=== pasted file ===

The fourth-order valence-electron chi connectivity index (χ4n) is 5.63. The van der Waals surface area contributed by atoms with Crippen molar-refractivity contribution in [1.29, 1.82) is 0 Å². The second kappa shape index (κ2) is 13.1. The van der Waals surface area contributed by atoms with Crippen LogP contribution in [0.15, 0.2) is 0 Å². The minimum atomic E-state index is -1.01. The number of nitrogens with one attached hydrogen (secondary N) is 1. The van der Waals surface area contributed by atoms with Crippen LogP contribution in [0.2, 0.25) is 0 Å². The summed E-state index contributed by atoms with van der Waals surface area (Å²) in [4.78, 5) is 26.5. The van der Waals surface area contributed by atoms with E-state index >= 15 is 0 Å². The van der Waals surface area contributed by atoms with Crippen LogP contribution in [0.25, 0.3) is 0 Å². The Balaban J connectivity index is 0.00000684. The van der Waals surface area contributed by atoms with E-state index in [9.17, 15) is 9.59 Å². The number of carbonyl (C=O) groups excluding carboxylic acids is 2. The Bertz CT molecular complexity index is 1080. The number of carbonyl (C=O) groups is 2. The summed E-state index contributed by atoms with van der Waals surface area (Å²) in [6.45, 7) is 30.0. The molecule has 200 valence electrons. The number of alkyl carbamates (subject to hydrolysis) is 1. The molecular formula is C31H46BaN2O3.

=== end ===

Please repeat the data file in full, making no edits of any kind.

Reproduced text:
The fourth-order valence-electron chi connectivity index (χ4n) is 5.63. The van der Waals surface area contributed by atoms with Crippen molar-refractivity contribution in [1.29, 1.82) is 0 Å². The second kappa shape index (κ2) is 13.1. The van der Waals surface area contributed by atoms with Crippen LogP contribution in [0.15, 0.2) is 0 Å². The minimum atomic E-state index is -1.01. The number of nitrogens with one attached hydrogen (secondary N) is 1. The van der Waals surface area contributed by atoms with Crippen LogP contribution in [0.2, 0.25) is 0 Å². The summed E-state index contributed by atoms with van der Waals surface area (Å²) in [4.78, 5) is 26.5. The van der Waals surface area contributed by atoms with E-state index >= 15 is 0 Å². The van der Waals surface area contributed by atoms with Crippen LogP contribution in [0.25, 0.3) is 0 Å². The Balaban J connectivity index is 0.00000684. The van der Waals surface area contributed by atoms with E-state index in [9.17, 15) is 9.59 Å². The number of carbonyl (C=O) groups excluding carboxylic acids is 2. The Bertz CT molecular complexity index is 1080. The number of carbonyl (C=O) groups is 2. The summed E-state index contributed by atoms with van der Waals surface area (Å²) in [6.45, 7) is 30.0. The molecule has 200 valence electrons. The number of alkyl carbamates (subject to hydrolysis) is 1. The molecular formula is C31H46BaN2O3.